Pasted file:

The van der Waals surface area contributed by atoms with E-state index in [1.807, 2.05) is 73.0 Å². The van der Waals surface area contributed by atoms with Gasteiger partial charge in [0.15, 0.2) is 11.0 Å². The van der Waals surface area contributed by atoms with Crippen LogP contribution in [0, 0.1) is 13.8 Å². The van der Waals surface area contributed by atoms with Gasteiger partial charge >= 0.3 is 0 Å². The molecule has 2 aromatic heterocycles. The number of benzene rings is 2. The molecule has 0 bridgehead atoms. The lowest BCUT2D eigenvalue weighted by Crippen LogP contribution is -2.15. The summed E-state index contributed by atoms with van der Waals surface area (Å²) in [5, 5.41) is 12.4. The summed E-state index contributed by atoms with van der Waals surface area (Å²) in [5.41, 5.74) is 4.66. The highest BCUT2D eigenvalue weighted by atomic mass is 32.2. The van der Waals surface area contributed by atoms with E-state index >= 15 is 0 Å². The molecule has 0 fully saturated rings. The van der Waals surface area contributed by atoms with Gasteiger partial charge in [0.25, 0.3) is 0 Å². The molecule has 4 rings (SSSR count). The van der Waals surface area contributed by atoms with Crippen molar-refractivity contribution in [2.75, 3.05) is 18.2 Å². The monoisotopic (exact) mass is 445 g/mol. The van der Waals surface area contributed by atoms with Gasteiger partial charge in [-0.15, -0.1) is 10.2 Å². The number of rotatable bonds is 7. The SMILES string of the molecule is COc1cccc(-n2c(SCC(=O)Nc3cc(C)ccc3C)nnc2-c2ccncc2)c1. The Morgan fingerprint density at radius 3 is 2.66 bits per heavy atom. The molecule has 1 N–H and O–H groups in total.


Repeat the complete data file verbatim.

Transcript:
The van der Waals surface area contributed by atoms with E-state index in [1.807, 2.05) is 73.0 Å². The van der Waals surface area contributed by atoms with Gasteiger partial charge in [0.15, 0.2) is 11.0 Å². The van der Waals surface area contributed by atoms with Crippen LogP contribution in [0, 0.1) is 13.8 Å². The van der Waals surface area contributed by atoms with Gasteiger partial charge >= 0.3 is 0 Å². The molecule has 2 aromatic heterocycles. The number of benzene rings is 2. The molecule has 0 bridgehead atoms. The lowest BCUT2D eigenvalue weighted by Crippen LogP contribution is -2.15. The summed E-state index contributed by atoms with van der Waals surface area (Å²) in [5, 5.41) is 12.4. The summed E-state index contributed by atoms with van der Waals surface area (Å²) in [5.41, 5.74) is 4.66. The highest BCUT2D eigenvalue weighted by atomic mass is 32.2. The van der Waals surface area contributed by atoms with E-state index >= 15 is 0 Å². The molecule has 0 fully saturated rings. The van der Waals surface area contributed by atoms with Gasteiger partial charge in [0.25, 0.3) is 0 Å². The molecule has 4 rings (SSSR count). The van der Waals surface area contributed by atoms with Crippen molar-refractivity contribution in [2.75, 3.05) is 18.2 Å². The monoisotopic (exact) mass is 445 g/mol. The van der Waals surface area contributed by atoms with Gasteiger partial charge in [-0.15, -0.1) is 10.2 Å². The number of rotatable bonds is 7. The SMILES string of the molecule is COc1cccc(-n2c(SCC(=O)Nc3cc(C)ccc3C)nnc2-c2ccncc2)c1. The Morgan fingerprint density at radius 3 is 2.66 bits per heavy atom. The molecule has 1 N–H and O–H groups in total.